You don’t need to count grams of fat at each meal. Instead, eat a healthy, balanced diet rich in fruits, vegetables, nuts, and beans. Shoot for two or more fatty fish servings per week while keeping your dairy intake in moderation and eliminating or at least limiting red meat and especially processed red meat intake to minimum quantities. Avoid fried or processed foods if at all possible.
You can easily make these adjustments without radically altering your diet. The following tips will help ensure your diet contains the right kinds of fats:
- Limit your intake of saturated fats – Replace red meat portions with other protein sources such as fish or poultry or beans/legumes. Change the way you prepare foods (for example, replace fried chicken with grilled chicken). Replace whole milk dairy products with lower fat products.
- Consume omega-3 fats daily – Great sources of omega-3 fats include fish, walnuts, canola oil, soybean oil, flaxseed oil, and ground flaxseed.
- Eat avocados – Avocados are loaded with healthy unsaturated fats, and they will help make your meal more filling.
- Cook with olive oil – Substitute olive oil for butter, lard, or stick margarine when cooking on the stovetop. When baking, use organic canola oil instead of these less healthy options. Be sure to buy your oils in glass containers instead of plastic to reduce your exposure to toxins in plastic.
- Eat plenty of nuts – Nuts are a great source of healthy fats. They make for a filling and healthy snack. You can also add them to vegetable dishes.
- Make your own salad dressing – Commercial salad dressings are often high in unhealthy fats, saturated fats and contain lots of sugar and salt. Instead of using these products, create your own salad dressing using extra virgin olive oil, sesame, or flaxseed oil as a base.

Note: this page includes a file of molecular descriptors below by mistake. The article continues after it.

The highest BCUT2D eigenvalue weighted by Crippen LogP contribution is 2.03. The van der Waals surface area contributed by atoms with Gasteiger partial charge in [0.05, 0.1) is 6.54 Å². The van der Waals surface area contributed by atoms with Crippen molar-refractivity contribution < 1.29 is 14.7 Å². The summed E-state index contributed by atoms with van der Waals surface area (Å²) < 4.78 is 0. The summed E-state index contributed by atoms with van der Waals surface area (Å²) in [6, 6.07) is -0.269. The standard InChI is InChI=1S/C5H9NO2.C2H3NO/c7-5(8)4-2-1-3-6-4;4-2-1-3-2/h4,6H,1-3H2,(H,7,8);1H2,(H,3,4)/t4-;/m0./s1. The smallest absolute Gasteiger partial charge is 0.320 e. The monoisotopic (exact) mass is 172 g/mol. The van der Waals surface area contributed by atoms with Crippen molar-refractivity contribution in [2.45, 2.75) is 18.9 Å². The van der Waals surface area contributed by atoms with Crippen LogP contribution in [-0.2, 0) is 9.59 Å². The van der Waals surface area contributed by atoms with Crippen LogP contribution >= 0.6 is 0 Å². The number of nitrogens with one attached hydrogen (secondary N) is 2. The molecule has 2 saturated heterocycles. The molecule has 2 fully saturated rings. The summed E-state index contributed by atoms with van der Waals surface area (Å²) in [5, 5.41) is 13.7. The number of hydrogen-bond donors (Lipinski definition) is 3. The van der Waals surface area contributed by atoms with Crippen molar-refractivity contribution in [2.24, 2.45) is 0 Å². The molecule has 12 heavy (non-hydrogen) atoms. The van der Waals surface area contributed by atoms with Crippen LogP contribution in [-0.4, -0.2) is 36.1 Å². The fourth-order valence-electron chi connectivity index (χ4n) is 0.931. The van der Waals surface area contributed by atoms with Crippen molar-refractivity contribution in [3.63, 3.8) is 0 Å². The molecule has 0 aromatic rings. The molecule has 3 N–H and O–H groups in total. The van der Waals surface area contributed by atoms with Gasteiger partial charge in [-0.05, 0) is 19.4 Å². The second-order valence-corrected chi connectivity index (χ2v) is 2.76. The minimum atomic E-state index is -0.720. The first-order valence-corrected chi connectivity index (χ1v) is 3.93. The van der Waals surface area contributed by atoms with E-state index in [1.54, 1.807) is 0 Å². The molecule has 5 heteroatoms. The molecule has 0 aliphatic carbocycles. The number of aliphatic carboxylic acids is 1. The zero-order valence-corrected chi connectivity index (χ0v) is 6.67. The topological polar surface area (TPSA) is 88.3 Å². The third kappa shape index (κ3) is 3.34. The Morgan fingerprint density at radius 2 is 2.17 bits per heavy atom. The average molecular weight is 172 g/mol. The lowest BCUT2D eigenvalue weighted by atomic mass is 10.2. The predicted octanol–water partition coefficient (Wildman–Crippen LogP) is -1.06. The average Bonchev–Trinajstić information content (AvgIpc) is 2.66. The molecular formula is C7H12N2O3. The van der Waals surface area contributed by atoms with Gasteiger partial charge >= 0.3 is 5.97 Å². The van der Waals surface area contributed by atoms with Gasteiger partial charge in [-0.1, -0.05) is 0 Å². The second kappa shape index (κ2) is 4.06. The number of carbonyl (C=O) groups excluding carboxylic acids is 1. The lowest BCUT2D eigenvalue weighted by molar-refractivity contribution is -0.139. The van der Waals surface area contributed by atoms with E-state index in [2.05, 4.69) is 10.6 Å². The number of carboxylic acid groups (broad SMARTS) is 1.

What about cholesterol in foods like shellfish
Only animal products contain cholesterol itself, as a liver is needed for its production. However, cholesterol content should be less of a concern than saturated fat content. Many researchers and physicians believe that eating cholesterol-rich foods such as shrimp and lobster may not affect the cholesterol that is in your blood to a large extent. The body creates cholesterol in amounts much larger than what you can eat, so completely avoiding high cholesterol foods won’t affect your blood cholesterol levels very much. It’s more important to watch saturated fat, processed carbs like white flour and sugar, and trans fat.
For great salad dressing recipes: http://www.eatingwell.com/recipes/17980/sauces-condiments/salad-dressing/
South Denver Cardiology Associates Can Help You Construct a Heart-Healthy Diet
At South Denver Cardiology Associates, we have various special programs to help you control your nutrition to improve your heart health. These resources are available to everyone in the Denver community. You don’t have to be a patient to utilize these valuable programs.
A Registered Dietitian Nutritionist can help you find ways to make real changes, identify potential barriers, and create plans to help you succeed. Call 303-744-1065 option #2 to schedule an appointment.
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As with any health concerns, your specific treatment program should be discussed thoroughly with your primary care physician as well as any specialists who may need to be consulted – like a cardiologist.Sign Up